Leon Hardeman

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Kajene Murugathasan

Section A2

Leon Hardeman

Leon Hardeman was born in Ft. Payne, Alabama [1], but was originally from Lafayette, Georgia. He was 170 pounds, five feet and seven inches when he played football at Tech. Hardeman made individual records in every game he played. [2] He started playing Tech football as a freshman in 1950. [3] Hardeman was known for his good balance, accurate speed and direction, and ability to “spin on a dime.” [4] When he was a sophomore in the year 1951, he scored 48 points with eight touchdowns. His incredible accomplishments gave Georgia Tech a great record of seventeen touchdowns and 102 points.[5] In 1952, Leon Hardeman was named the SEC player by the United Press All-American. In 1952 Leon Hardeman was unanimously the All-American choice after he led Tech into an undefeated season into three major bowl wins with an unbelievable record of 32-2-2. He also had a share of the national championship because of the unbeaten team of Michigan State. Leon Hardeman was known for having brains and also ultimate power on the playing field. [6] Even though he missed most of the games due to his injuries he still managed to score 54 points with 9 touchdowns during the 1952 season. In the year 1952, the Georgia Tech football team had a total of seventeen individual records and fifteen team records. [7]


Contents

Classic Battles of the Century

Throughout Hardeman's career there were two important games. The first game was between LSU All-American defense back Kenny Konz and Georgia Tech All-American running back Leon Hardeman. This game occurred in 1951 in the Bobby Dodd Stadium and this was the first and last time the audience saw Hardeman make a classic run, before his injury occurred. He knocked down two lineman and ran over two linebackers as he charged towards Konz to make the tackle. [8] Another one of Leon Hardeman’s important games was on December 1st, 1951, when Georgia Tech played against the University of Georgia in Grant Field Stadium. During this game it was literally a one man show and Leon Hardeman had to go up against the entire Georgia Bulldog Team by himself. SEC Tech quarterback Darrell Crawford says what happened: “ 'I remember putting the ball in Leon’s belly and he literally exploded out of the backfield, ran by one linebacker and over the other linebacker...Leon gave one a fake to the left and the other a fake to the right...He escaped the trap and headed for All-American defensive back Claude Hipps and the goal line. Leon literally went under Hipps without touching the ground then turned on the burner for the last 10 yards and the goal line. It was the most fantastic run I ever saw.’ ” The result of the game was a glorious victory by Georgia Tech with a winning score of forty-eight against a mere six by the University of Georgia. [9]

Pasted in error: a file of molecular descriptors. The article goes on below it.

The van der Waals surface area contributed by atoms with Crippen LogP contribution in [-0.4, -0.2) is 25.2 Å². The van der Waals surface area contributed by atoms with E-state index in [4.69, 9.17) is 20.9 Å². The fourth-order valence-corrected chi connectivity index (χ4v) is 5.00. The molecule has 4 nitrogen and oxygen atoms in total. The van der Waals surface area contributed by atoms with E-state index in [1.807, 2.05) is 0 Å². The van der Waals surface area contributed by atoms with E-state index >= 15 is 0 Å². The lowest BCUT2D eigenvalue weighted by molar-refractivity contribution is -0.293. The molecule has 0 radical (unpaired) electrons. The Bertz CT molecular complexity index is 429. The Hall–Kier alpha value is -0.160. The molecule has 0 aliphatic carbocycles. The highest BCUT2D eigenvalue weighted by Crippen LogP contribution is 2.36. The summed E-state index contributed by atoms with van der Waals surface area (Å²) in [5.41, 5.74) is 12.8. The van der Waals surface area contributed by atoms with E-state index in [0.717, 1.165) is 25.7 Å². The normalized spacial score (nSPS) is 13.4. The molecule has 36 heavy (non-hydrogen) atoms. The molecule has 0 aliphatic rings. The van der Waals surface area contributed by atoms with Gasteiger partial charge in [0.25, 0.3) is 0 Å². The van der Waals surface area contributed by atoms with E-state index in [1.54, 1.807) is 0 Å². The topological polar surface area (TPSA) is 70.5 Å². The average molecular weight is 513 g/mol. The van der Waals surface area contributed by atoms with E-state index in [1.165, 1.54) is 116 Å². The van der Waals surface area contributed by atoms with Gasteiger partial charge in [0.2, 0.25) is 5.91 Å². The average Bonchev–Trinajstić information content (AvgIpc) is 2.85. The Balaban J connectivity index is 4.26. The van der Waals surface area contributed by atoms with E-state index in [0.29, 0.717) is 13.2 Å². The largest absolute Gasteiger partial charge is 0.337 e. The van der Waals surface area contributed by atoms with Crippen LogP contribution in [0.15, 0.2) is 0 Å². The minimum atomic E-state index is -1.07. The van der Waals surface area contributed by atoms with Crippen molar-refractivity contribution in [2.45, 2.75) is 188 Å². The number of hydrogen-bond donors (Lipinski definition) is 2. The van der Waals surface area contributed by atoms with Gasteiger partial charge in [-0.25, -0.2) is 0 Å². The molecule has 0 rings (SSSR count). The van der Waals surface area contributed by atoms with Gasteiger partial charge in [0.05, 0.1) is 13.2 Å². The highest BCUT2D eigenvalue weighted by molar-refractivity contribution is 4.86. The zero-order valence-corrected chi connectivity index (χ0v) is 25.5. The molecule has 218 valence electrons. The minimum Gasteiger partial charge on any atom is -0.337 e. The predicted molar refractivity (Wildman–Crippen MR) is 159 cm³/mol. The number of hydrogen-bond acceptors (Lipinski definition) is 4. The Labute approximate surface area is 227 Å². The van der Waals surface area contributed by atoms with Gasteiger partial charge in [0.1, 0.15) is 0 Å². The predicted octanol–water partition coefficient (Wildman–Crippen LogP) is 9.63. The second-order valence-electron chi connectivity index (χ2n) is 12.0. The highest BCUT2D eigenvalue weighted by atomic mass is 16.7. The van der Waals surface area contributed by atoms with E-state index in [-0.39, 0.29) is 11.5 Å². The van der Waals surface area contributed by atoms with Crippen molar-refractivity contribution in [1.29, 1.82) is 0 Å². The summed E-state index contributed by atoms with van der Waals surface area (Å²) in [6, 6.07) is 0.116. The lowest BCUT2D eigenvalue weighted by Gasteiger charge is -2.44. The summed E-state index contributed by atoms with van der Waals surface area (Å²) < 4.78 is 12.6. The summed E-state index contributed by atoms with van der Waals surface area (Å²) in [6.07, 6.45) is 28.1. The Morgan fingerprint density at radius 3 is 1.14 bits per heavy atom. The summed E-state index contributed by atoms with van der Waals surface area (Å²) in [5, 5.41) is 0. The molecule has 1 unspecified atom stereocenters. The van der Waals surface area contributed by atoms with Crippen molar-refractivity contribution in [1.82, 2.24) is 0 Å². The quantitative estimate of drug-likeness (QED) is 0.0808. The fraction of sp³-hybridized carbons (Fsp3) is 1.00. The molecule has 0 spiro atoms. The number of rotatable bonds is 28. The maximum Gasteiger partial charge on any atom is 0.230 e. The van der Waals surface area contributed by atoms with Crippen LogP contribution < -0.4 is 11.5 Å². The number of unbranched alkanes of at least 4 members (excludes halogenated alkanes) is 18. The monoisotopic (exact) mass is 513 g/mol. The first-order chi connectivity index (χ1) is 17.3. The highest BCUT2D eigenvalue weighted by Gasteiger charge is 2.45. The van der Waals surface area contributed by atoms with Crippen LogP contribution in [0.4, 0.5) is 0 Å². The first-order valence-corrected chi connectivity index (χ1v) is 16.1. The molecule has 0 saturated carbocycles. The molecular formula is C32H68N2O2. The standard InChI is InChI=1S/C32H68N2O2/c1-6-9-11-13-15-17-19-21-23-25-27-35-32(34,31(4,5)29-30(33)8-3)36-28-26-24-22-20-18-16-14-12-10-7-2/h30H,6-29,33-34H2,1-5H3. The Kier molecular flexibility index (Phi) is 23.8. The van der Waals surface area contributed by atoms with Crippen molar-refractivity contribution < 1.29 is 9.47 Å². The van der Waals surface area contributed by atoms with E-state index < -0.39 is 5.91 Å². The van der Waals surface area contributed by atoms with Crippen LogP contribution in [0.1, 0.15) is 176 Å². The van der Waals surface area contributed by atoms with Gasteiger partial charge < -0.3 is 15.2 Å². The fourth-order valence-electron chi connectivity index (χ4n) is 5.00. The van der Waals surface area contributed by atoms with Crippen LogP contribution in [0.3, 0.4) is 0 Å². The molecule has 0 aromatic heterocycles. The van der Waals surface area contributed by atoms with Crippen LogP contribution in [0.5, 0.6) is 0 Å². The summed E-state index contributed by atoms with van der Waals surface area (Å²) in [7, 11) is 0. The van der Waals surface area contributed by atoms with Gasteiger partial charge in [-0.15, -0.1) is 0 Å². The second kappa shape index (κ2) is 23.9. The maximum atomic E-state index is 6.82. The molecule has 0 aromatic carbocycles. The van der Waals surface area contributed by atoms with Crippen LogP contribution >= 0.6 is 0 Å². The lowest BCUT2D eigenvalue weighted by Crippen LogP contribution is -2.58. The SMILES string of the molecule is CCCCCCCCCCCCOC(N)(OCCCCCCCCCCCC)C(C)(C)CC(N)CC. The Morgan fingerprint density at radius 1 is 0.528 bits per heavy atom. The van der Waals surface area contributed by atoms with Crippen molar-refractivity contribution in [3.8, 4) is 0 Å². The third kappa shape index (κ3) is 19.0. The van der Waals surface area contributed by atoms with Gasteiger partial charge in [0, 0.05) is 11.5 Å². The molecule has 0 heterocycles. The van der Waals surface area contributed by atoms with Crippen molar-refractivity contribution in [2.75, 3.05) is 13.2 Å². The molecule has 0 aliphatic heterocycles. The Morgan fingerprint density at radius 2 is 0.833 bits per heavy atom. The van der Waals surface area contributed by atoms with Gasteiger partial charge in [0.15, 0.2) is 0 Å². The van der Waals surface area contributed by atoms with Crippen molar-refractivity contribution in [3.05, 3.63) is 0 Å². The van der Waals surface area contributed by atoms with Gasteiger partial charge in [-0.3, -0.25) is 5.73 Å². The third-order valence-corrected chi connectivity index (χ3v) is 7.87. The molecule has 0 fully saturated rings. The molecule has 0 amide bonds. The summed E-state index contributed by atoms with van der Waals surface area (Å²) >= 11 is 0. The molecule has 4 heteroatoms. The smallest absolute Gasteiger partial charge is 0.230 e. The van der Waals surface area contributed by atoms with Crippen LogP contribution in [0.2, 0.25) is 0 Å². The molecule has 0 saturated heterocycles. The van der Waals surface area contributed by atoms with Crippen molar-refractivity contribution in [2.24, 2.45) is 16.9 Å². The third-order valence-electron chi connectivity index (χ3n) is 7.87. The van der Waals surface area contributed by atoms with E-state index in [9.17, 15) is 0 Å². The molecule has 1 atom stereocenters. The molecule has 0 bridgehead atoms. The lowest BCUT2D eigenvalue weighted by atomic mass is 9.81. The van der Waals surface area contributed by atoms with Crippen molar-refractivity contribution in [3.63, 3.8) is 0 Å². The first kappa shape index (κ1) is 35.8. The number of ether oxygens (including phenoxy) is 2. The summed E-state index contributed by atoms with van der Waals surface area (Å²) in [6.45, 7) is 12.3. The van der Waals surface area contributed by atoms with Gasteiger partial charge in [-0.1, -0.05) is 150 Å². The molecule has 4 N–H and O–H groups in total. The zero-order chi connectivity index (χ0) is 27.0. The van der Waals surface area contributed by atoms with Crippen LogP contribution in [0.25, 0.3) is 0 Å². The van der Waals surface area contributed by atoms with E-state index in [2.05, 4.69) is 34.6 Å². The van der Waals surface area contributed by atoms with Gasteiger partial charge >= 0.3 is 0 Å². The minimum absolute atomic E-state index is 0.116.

1953 Sugar Bowl

Even though Hardeman had a broken ankle during the 1953 Sugar Bowl, he did not let that affect his incredible football career. Thus Tech won the sugar bowl with a score of twenty-four to seven over Ole Miss. For the 1953 Sugar Bowl there was $365,000 in ticket sales and $100,000 for television and radio rights. Before his injury Hardeman had 704 yards in 126 carries, and he received the best player award. [10] Miller Memorial Trophy is an annual award to the outstanding player in the Sugar Bowl post-season football classic and the trophy was inaugurated with the Texas-Alabama Classic on January 1, 1948. The trophy honors the memory of the first Sugar Bowl president, the late Warren Vernon Miller. Presentation of the Miller trophy is made at the annual banquet given in honor of the two participating teams on New Year ’s Eve night. Under the conditions of the award, the trophy is the personal permanent property of the outstanding player. In 1953 this trophy was awarded to Leon Hardeman, Georgia Tech half-back, who sparked the Tech offense and was the game’s top ground gainer for points and was known for his amazing talents. On October 9th, 1953, the Sugar Bowl Appreciation Program occurred in the beautiful city of New Orleans “honoring the chapter members of the New Orleans mid-winter sports association on the beginning of their twentieth season, for their memorable contributions to their community and the world of intercollegiate athletics.” The idea of the New Year’s Day football classic in New Orleans was first presented in 1927 by Colonel Thomsen.The Sugar Bowl Classic represents three things: origin, history, and purpose. [11] The Sugar Bowl of 1953 was a memorable victory for Georgia Tech, and it was the time of when Bobby Dodd coached the team.